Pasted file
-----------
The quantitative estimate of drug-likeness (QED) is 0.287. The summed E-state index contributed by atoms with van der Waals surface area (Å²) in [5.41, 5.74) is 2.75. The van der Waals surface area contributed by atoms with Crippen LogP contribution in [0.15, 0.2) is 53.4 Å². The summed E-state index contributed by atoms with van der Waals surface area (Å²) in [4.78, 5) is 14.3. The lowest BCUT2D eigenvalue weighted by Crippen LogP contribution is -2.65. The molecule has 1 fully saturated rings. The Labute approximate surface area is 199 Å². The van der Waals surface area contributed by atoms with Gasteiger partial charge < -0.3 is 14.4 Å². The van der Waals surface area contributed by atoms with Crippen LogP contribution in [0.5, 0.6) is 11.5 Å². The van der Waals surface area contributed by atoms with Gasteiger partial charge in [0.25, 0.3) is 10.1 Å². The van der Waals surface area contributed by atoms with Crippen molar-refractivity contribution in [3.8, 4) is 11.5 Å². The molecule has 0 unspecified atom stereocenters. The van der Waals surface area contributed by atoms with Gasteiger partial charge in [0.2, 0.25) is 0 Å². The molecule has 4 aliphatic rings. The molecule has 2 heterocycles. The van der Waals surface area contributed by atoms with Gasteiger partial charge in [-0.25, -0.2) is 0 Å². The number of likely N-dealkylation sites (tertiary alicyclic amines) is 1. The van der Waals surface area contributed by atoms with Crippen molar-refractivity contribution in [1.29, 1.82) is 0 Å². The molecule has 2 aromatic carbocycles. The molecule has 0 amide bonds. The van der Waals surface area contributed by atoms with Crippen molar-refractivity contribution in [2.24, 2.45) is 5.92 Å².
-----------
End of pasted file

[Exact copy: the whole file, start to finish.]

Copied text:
The quantitative estimate of drug-likeness (QED) is 0.287. The summed E-state index contributed by atoms with van der Waals surface area (Å²) in [5.41, 5.74) is 2.75. The van der Waals surface area contributed by atoms with Crippen LogP contribution in [0.15, 0.2) is 53.4 Å². The summed E-state index contributed by atoms with van der Waals surface area (Å²) in [4.78, 5) is 14.3. The lowest BCUT2D eigenvalue weighted by Crippen LogP contribution is -2.65. The molecule has 1 fully saturated rings. The Labute approximate surface area is 199 Å². The van der Waals surface area contributed by atoms with Gasteiger partial charge < -0.3 is 14.4 Å². The van der Waals surface area contributed by atoms with Crippen LogP contribution in [0.5, 0.6) is 11.5 Å². The van der Waals surface area contributed by atoms with Gasteiger partial charge in [0.25, 0.3) is 10.1 Å². The van der Waals surface area contributed by atoms with Crippen molar-refractivity contribution in [3.8, 4) is 11.5 Å². The molecule has 0 unspecified atom stereocenters. The van der Waals surface area contributed by atoms with Gasteiger partial charge in [0.2, 0.25) is 0 Å². The molecule has 4 aliphatic rings. The molecule has 2 heterocycles. The van der Waals surface area contributed by atoms with Gasteiger partial charge in [-0.25, -0.2) is 0 Å². The number of likely N-dealkylation sites (tertiary alicyclic amines) is 1. The van der Waals surface area contributed by atoms with Crippen molar-refractivity contribution in [1.29, 1.82) is 0 Å². The molecule has 2 aromatic carbocycles. The molecule has 0 amide bonds. The van der Waals surface area contributed by atoms with Crippen molar-refractivity contribution in [2.24, 2.45) is 5.92 Å².